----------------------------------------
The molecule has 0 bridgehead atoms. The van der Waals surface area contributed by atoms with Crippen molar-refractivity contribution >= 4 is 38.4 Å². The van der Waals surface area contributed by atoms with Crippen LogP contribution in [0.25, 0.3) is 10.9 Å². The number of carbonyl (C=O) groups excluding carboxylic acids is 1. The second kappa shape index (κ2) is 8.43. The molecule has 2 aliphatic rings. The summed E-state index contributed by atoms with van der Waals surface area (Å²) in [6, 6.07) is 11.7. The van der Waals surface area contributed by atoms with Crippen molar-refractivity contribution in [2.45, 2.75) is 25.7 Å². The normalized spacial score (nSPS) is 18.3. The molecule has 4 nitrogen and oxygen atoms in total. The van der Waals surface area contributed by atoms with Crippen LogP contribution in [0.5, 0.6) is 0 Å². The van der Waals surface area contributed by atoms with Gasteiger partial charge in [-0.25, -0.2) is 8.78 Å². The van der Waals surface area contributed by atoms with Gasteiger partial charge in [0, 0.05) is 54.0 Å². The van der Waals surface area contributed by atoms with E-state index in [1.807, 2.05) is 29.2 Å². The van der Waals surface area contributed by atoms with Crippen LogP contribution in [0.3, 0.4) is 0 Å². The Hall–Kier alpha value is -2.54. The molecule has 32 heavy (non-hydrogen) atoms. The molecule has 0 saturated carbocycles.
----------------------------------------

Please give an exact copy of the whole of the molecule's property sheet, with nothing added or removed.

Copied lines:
The molecule has 0 bridgehead atoms. The van der Waals surface area contributed by atoms with Crippen molar-refractivity contribution >= 4 is 38.4 Å². The van der Waals surface area contributed by atoms with Crippen LogP contribution in [0.25, 0.3) is 10.9 Å². The number of carbonyl (C=O) groups excluding carboxylic acids is 1. The second kappa shape index (κ2) is 8.43. The molecule has 2 aliphatic rings. The summed E-state index contributed by atoms with van der Waals surface area (Å²) in [6, 6.07) is 11.7. The van der Waals surface area contributed by atoms with Crippen molar-refractivity contribution in [2.45, 2.75) is 25.7 Å². The normalized spacial score (nSPS) is 18.3. The molecule has 4 nitrogen and oxygen atoms in total. The van der Waals surface area contributed by atoms with Crippen LogP contribution in [0.5, 0.6) is 0 Å². The van der Waals surface area contributed by atoms with Gasteiger partial charge in [-0.25, -0.2) is 8.78 Å². The van der Waals surface area contributed by atoms with Gasteiger partial charge in [0, 0.05) is 54.0 Å². The van der Waals surface area contributed by atoms with E-state index in [1.807, 2.05) is 29.2 Å². The van der Waals surface area contributed by atoms with Crippen LogP contribution in [0.3, 0.4) is 0 Å². The Hall–Kier alpha value is -2.54. The molecule has 32 heavy (non-hydrogen) atoms. The molecule has 0 saturated carbocycles.